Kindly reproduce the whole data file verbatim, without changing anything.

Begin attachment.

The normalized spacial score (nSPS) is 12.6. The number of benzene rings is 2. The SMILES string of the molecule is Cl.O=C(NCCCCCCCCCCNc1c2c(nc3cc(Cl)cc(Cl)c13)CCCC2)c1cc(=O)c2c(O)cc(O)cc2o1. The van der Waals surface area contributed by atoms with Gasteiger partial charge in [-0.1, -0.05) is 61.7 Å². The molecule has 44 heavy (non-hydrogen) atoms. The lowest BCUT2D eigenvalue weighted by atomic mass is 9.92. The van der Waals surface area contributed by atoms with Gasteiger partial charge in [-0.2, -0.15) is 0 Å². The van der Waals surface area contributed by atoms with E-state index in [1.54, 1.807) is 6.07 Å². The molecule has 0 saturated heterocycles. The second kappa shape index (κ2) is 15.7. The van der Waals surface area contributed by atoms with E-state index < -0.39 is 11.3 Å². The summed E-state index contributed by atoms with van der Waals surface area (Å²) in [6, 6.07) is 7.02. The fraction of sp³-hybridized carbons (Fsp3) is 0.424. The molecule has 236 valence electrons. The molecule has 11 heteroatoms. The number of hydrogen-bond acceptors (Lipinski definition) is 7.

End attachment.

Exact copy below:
The normalized spacial score (nSPS) is 12.6. The number of benzene rings is 2. The SMILES string of the molecule is Cl.O=C(NCCCCCCCCCCNc1c2c(nc3cc(Cl)cc(Cl)c13)CCCC2)c1cc(=O)c2c(O)cc(O)cc2o1. The van der Waals surface area contributed by atoms with Gasteiger partial charge in [-0.1, -0.05) is 61.7 Å². The molecule has 44 heavy (non-hydrogen) atoms. The lowest BCUT2D eigenvalue weighted by atomic mass is 9.92. The van der Waals surface area contributed by atoms with Gasteiger partial charge in [-0.2, -0.15) is 0 Å². The van der Waals surface area contributed by atoms with E-state index in [1.54, 1.807) is 6.07 Å². The molecule has 0 saturated heterocycles. The second kappa shape index (κ2) is 15.7. The van der Waals surface area contributed by atoms with E-state index < -0.39 is 11.3 Å². The summed E-state index contributed by atoms with van der Waals surface area (Å²) in [6, 6.07) is 7.02. The fraction of sp³-hybridized carbons (Fsp3) is 0.424. The molecule has 236 valence electrons. The molecule has 11 heteroatoms. The number of hydrogen-bond acceptors (Lipinski definition) is 7.